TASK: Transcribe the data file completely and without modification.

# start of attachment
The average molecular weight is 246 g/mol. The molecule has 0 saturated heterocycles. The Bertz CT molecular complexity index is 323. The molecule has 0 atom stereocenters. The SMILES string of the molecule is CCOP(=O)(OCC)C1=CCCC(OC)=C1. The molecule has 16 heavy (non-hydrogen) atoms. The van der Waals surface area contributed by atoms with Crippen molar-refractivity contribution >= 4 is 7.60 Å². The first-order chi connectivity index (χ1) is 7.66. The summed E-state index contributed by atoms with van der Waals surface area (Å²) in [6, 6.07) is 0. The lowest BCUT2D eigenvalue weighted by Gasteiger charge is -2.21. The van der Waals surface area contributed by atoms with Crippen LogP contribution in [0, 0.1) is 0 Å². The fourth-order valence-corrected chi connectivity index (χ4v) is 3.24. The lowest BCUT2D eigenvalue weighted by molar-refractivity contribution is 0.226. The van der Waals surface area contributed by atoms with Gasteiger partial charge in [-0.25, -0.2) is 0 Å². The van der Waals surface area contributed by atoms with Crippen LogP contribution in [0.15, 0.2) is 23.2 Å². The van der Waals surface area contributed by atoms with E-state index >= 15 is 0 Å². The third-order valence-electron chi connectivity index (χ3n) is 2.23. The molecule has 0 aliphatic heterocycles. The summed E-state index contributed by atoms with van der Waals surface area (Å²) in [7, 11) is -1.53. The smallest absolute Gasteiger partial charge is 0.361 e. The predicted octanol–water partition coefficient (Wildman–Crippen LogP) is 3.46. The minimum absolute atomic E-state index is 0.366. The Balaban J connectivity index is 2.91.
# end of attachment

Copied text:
The average molecular weight is 246 g/mol. The molecule has 0 saturated heterocycles. The Bertz CT molecular complexity index is 323. The molecule has 0 atom stereocenters. The SMILES string of the molecule is CCOP(=O)(OCC)C1=CCCC(OC)=C1. The molecule has 16 heavy (non-hydrogen) atoms. The van der Waals surface area contributed by atoms with Crippen molar-refractivity contribution >= 4 is 7.60 Å². The first-order chi connectivity index (χ1) is 7.66. The summed E-state index contributed by atoms with van der Waals surface area (Å²) in [6, 6.07) is 0. The lowest BCUT2D eigenvalue weighted by Gasteiger charge is -2.21. The van der Waals surface area contributed by atoms with Crippen LogP contribution in [0, 0.1) is 0 Å². The fourth-order valence-corrected chi connectivity index (χ4v) is 3.24. The lowest BCUT2D eigenvalue weighted by molar-refractivity contribution is 0.226. The van der Waals surface area contributed by atoms with Gasteiger partial charge in [-0.25, -0.2) is 0 Å². The van der Waals surface area contributed by atoms with Crippen LogP contribution in [0.15, 0.2) is 23.2 Å². The van der Waals surface area contributed by atoms with E-state index >= 15 is 0 Å². The third-order valence-electron chi connectivity index (χ3n) is 2.23. The molecule has 0 aliphatic heterocycles. The summed E-state index contributed by atoms with van der Waals surface area (Å²) in [7, 11) is -1.53. The smallest absolute Gasteiger partial charge is 0.361 e. The predicted octanol–water partition coefficient (Wildman–Crippen LogP) is 3.46. The minimum absolute atomic E-state index is 0.366. The Balaban J connectivity index is 2.91.